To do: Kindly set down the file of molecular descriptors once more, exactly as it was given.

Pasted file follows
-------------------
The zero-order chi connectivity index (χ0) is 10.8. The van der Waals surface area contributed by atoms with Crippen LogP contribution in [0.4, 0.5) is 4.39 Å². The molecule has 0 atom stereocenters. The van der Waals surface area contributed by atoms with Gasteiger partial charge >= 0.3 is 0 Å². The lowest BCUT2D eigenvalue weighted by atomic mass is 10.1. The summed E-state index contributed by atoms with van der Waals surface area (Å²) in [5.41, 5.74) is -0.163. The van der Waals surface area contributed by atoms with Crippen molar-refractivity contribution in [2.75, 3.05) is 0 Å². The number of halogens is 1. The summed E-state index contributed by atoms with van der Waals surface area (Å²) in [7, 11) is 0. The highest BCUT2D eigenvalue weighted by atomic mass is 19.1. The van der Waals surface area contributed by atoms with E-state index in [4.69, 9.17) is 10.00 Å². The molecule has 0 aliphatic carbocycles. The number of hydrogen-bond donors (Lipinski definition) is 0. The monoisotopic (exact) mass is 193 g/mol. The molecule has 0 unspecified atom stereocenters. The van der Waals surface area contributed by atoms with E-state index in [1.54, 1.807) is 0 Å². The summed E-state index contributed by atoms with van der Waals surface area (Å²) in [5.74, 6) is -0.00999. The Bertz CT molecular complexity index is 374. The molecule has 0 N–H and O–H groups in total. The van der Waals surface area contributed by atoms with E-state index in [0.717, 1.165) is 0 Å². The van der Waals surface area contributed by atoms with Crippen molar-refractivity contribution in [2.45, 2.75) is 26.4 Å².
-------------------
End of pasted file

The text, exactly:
The zero-order chi connectivity index (χ0) is 10.8. The van der Waals surface area contributed by atoms with Crippen LogP contribution in [0.4, 0.5) is 4.39 Å². The molecule has 0 atom stereocenters. The van der Waals surface area contributed by atoms with Gasteiger partial charge >= 0.3 is 0 Å². The lowest BCUT2D eigenvalue weighted by atomic mass is 10.1. The summed E-state index contributed by atoms with van der Waals surface area (Å²) in [5.41, 5.74) is -0.163. The van der Waals surface area contributed by atoms with Crippen molar-refractivity contribution in [2.75, 3.05) is 0 Å². The number of halogens is 1. The summed E-state index contributed by atoms with van der Waals surface area (Å²) in [7, 11) is 0. The highest BCUT2D eigenvalue weighted by atomic mass is 19.1. The van der Waals surface area contributed by atoms with E-state index in [4.69, 9.17) is 10.00 Å². The molecule has 0 aliphatic carbocycles. The number of hydrogen-bond donors (Lipinski definition) is 0. The monoisotopic (exact) mass is 193 g/mol. The molecule has 0 unspecified atom stereocenters. The van der Waals surface area contributed by atoms with E-state index in [1.54, 1.807) is 0 Å². The summed E-state index contributed by atoms with van der Waals surface area (Å²) in [5.74, 6) is -0.00999. The Bertz CT molecular complexity index is 374. The molecule has 0 N–H and O–H groups in total. The van der Waals surface area contributed by atoms with E-state index in [0.717, 1.165) is 0 Å². The van der Waals surface area contributed by atoms with Crippen molar-refractivity contribution in [2.45, 2.75) is 26.4 Å².